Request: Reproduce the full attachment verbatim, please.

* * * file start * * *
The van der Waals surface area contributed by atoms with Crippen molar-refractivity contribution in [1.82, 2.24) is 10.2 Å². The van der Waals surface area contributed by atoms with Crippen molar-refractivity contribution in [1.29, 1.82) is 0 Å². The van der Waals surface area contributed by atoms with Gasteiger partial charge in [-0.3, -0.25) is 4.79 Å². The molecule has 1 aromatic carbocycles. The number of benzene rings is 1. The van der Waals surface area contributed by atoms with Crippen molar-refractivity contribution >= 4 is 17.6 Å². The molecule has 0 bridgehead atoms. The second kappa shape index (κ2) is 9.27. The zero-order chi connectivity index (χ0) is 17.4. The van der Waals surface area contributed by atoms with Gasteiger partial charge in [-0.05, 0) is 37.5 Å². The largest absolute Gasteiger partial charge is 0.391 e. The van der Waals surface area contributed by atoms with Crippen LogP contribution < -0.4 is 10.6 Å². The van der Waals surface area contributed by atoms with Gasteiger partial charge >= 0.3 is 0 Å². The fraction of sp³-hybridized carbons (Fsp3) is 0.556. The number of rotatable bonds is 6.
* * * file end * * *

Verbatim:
The van der Waals surface area contributed by atoms with Crippen molar-refractivity contribution in [1.82, 2.24) is 10.2 Å². The van der Waals surface area contributed by atoms with Crippen molar-refractivity contribution in [1.29, 1.82) is 0 Å². The van der Waals surface area contributed by atoms with Gasteiger partial charge in [-0.3, -0.25) is 4.79 Å². The molecule has 1 aromatic carbocycles. The number of benzene rings is 1. The van der Waals surface area contributed by atoms with Crippen molar-refractivity contribution >= 4 is 17.6 Å². The molecule has 0 bridgehead atoms. The second kappa shape index (κ2) is 9.27. The zero-order chi connectivity index (χ0) is 17.4. The van der Waals surface area contributed by atoms with Gasteiger partial charge in [-0.05, 0) is 37.5 Å². The largest absolute Gasteiger partial charge is 0.391 e. The van der Waals surface area contributed by atoms with Crippen LogP contribution < -0.4 is 10.6 Å². The van der Waals surface area contributed by atoms with Gasteiger partial charge >= 0.3 is 0 Å². The fraction of sp³-hybridized carbons (Fsp3) is 0.556. The number of rotatable bonds is 6.